Four hips in four patients were considered to have had a failure, defined as conversion to total hip arthroplasty or revision osteotomy. Three hips had a conversion to total hip arthroplasty at two, three, and four years postoperatively because of pain and continued arthritic degeneration. Two of these three hips had undergone irrigation and débridement, one because of a hematoma and one because of a deep infection. The fourth patient who had a failure underwent revision periacetabular osteotomy (performed by another surgeon) because of pain and femoroacetabular impingement. All four of these hips were among the first thirty hips in our group that underwent the index procedure.

Kaplan-Meier analysis revealed a survival rate of 92% at thirty-six months with revision periacetabular osteotomy or conversion to total hip arthroplasty as the end point (Fig. 2).

In the last fifty-three hips that underwent the index procedure, there was only one complication (a transient femoral nerve palsy), which did not adversely affect an eventual good outcome. Thirteen femoral osteotomies were performed in combination with our first forty-one periacetabular osteotomies, and only one was performed in combination with our most recent forty-two periacetabular osteotomies.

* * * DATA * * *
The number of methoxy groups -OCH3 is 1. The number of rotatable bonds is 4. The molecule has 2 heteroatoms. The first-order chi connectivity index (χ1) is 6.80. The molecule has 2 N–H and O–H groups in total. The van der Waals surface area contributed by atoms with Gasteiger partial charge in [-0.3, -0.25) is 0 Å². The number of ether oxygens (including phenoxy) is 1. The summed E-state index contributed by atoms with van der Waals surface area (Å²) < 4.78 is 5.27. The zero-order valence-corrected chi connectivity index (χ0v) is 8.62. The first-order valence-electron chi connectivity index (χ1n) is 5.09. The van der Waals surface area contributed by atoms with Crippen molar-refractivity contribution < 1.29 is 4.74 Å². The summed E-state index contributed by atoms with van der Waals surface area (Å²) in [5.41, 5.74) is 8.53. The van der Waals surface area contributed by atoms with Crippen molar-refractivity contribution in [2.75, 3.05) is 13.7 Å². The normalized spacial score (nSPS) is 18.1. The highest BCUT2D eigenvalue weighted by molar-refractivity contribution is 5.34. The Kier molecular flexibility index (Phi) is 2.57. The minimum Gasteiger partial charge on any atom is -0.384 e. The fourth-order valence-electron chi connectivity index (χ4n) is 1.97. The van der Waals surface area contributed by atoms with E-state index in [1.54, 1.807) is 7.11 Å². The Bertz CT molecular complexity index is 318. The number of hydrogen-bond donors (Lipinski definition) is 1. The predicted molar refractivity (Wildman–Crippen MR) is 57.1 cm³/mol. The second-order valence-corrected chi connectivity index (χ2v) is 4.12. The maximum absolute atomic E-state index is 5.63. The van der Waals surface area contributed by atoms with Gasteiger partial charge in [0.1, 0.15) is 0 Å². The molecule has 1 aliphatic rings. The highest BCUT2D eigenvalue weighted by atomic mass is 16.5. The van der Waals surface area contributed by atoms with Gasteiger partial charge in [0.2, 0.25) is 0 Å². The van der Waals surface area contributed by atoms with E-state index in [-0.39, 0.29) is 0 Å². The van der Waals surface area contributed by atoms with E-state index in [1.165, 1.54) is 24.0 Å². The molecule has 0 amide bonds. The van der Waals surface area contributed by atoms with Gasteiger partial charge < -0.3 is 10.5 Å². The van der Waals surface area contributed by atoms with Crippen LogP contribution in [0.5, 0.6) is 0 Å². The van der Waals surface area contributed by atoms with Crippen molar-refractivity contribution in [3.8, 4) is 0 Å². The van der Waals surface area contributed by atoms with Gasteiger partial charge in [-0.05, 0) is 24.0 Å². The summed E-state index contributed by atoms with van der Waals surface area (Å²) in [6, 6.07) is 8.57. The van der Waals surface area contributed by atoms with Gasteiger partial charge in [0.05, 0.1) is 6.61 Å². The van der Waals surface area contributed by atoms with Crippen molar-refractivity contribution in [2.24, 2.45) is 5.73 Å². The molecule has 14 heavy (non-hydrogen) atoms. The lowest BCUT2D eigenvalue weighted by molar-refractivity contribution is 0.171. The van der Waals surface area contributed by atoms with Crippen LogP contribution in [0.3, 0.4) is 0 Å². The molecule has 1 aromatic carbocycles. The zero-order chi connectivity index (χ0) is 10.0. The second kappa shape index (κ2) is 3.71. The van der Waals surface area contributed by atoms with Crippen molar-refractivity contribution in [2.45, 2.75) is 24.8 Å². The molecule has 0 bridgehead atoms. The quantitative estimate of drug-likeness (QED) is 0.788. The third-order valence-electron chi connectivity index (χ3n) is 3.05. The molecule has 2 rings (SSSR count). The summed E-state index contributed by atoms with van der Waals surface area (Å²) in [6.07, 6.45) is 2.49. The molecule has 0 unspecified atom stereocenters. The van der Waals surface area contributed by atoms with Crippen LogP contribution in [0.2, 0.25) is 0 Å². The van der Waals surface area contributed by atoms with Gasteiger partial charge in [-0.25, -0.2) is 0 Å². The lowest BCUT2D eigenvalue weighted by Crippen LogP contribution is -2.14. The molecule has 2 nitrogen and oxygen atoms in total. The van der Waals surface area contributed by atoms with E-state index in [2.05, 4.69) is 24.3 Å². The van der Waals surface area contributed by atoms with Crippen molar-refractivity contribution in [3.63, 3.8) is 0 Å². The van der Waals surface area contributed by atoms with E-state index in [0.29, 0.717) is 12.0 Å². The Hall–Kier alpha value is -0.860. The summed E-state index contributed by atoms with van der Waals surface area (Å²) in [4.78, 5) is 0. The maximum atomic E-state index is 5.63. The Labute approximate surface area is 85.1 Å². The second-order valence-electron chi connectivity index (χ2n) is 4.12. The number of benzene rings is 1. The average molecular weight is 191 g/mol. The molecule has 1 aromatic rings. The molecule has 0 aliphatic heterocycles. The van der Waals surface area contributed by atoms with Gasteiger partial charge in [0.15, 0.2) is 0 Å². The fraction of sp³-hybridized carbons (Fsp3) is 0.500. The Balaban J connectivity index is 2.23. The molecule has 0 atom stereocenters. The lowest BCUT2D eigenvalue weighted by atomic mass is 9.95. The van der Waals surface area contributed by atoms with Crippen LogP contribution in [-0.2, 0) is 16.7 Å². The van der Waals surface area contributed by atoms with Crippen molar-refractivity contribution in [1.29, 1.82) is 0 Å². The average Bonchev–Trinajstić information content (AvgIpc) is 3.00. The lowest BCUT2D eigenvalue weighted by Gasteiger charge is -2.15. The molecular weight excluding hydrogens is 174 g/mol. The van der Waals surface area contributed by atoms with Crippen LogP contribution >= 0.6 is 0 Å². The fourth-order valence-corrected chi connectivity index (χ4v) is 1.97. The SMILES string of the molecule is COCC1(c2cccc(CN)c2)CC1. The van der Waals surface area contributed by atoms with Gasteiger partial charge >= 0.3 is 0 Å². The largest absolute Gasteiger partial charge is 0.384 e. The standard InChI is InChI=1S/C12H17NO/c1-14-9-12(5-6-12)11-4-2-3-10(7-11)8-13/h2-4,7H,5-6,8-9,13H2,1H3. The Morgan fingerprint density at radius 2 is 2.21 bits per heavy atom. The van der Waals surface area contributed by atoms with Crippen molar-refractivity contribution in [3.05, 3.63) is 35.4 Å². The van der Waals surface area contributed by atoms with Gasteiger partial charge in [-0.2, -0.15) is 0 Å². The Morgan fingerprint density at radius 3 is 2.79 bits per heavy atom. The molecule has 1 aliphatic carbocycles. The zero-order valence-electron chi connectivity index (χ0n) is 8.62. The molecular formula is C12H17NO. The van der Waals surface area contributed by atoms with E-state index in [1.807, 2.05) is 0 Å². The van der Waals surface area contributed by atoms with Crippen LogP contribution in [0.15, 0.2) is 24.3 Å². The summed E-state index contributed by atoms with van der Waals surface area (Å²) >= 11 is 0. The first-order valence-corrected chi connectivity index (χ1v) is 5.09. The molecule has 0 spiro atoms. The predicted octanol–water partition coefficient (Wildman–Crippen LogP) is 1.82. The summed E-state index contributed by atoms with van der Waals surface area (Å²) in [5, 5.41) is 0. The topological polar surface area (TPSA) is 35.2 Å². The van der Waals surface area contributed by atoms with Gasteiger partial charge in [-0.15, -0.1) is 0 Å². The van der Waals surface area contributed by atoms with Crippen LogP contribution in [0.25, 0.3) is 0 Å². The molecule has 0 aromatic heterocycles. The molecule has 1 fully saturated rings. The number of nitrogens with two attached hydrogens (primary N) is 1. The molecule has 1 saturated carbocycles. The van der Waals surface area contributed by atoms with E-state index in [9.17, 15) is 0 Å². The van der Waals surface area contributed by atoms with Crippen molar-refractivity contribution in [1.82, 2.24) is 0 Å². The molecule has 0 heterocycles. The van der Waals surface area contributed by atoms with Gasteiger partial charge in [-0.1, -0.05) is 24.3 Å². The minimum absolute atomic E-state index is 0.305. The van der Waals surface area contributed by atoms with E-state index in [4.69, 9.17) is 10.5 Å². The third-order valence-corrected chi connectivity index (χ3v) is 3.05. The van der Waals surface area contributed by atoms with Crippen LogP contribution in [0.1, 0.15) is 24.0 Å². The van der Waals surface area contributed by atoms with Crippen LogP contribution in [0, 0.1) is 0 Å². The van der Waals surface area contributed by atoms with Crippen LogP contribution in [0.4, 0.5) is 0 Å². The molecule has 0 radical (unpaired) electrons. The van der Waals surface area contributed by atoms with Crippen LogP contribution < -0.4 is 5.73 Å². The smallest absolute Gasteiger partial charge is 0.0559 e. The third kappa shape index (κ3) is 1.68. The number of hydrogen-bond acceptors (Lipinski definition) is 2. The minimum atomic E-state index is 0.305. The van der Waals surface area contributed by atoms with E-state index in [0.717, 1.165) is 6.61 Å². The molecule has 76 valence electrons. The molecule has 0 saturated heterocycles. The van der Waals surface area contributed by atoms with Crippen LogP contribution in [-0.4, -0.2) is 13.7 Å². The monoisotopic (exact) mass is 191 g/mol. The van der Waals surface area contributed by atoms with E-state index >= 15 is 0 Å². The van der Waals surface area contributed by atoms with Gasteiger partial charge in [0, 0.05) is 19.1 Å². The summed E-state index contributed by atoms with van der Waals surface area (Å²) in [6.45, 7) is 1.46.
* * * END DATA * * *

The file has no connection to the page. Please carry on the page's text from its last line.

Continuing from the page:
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Radiographic Results

All eighty-three hips had complete preoperative, postoperative, and follow-up radiographs. Preoperatively, fifty-four acetabula were anteverted and twenty-nine were retroverted or had neutral wall relationships. The preoperative and postoperative acetabular wall relationships are shown in Table I. Improvements in the various radiographic indices are shown in Table II.